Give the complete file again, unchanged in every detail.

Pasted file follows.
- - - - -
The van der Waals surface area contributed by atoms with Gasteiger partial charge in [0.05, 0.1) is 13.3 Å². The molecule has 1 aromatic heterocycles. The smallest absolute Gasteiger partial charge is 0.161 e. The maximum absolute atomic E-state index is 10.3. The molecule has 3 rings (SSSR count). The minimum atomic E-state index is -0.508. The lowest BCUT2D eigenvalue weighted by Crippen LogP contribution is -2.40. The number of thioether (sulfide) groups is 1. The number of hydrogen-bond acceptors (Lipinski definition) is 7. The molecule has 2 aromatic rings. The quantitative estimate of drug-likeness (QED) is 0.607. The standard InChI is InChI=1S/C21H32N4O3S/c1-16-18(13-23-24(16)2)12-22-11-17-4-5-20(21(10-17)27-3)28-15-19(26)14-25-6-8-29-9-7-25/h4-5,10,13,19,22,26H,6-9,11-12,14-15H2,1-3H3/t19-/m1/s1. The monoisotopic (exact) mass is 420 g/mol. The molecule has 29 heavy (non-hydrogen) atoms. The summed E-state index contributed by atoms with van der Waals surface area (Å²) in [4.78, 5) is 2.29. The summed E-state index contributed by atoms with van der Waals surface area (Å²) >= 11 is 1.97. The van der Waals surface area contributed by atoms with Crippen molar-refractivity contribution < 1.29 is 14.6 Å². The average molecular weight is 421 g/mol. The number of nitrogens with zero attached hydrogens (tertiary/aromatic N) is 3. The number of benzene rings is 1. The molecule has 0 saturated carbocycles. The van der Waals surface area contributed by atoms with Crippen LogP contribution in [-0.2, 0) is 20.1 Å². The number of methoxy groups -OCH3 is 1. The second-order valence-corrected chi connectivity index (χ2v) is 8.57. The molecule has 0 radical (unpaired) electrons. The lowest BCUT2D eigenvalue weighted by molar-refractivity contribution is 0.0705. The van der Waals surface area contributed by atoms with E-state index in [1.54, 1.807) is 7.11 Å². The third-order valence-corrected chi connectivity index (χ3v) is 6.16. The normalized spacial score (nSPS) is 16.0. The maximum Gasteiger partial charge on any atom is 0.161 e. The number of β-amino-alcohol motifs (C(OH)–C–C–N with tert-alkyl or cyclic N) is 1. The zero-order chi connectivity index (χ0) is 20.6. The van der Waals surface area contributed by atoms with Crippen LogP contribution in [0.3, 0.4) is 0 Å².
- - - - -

The van der Waals surface area contributed by atoms with Gasteiger partial charge in [0.05, 0.1) is 13.3 Å². The molecule has 1 aromatic heterocycles. The smallest absolute Gasteiger partial charge is 0.161 e. The maximum absolute atomic E-state index is 10.3. The molecule has 3 rings (SSSR count). The minimum atomic E-state index is -0.508. The lowest BCUT2D eigenvalue weighted by Crippen LogP contribution is -2.40. The number of thioether (sulfide) groups is 1. The number of hydrogen-bond acceptors (Lipinski definition) is 7. The molecule has 2 aromatic rings. The quantitative estimate of drug-likeness (QED) is 0.607. The standard InChI is InChI=1S/C21H32N4O3S/c1-16-18(13-23-24(16)2)12-22-11-17-4-5-20(21(10-17)27-3)28-15-19(26)14-25-6-8-29-9-7-25/h4-5,10,13,19,22,26H,6-9,11-12,14-15H2,1-3H3/t19-/m1/s1. The monoisotopic (exact) mass is 420 g/mol. The molecule has 29 heavy (non-hydrogen) atoms. The summed E-state index contributed by atoms with van der Waals surface area (Å²) in [4.78, 5) is 2.29. The summed E-state index contributed by atoms with van der Waals surface area (Å²) >= 11 is 1.97. The van der Waals surface area contributed by atoms with Crippen molar-refractivity contribution < 1.29 is 14.6 Å². The average molecular weight is 421 g/mol. The number of nitrogens with zero attached hydrogens (tertiary/aromatic N) is 3. The number of benzene rings is 1. The molecule has 0 saturated carbocycles. The van der Waals surface area contributed by atoms with Crippen LogP contribution in [-0.2, 0) is 20.1 Å². The number of methoxy groups -OCH3 is 1. The second-order valence-corrected chi connectivity index (χ2v) is 8.57. The molecule has 0 radical (unpaired) electrons. The lowest BCUT2D eigenvalue weighted by molar-refractivity contribution is 0.0705. The van der Waals surface area contributed by atoms with E-state index in [1.54, 1.807) is 7.11 Å². The third-order valence-corrected chi connectivity index (χ3v) is 6.16. The normalized spacial score (nSPS) is 16.0. The maximum Gasteiger partial charge on any atom is 0.161 e. The number of β-amino-alcohol motifs (C(OH)–C–C–N with tert-alkyl or cyclic N) is 1. The zero-order chi connectivity index (χ0) is 20.6. The van der Waals surface area contributed by atoms with Crippen LogP contribution in [0.3, 0.4) is 0 Å².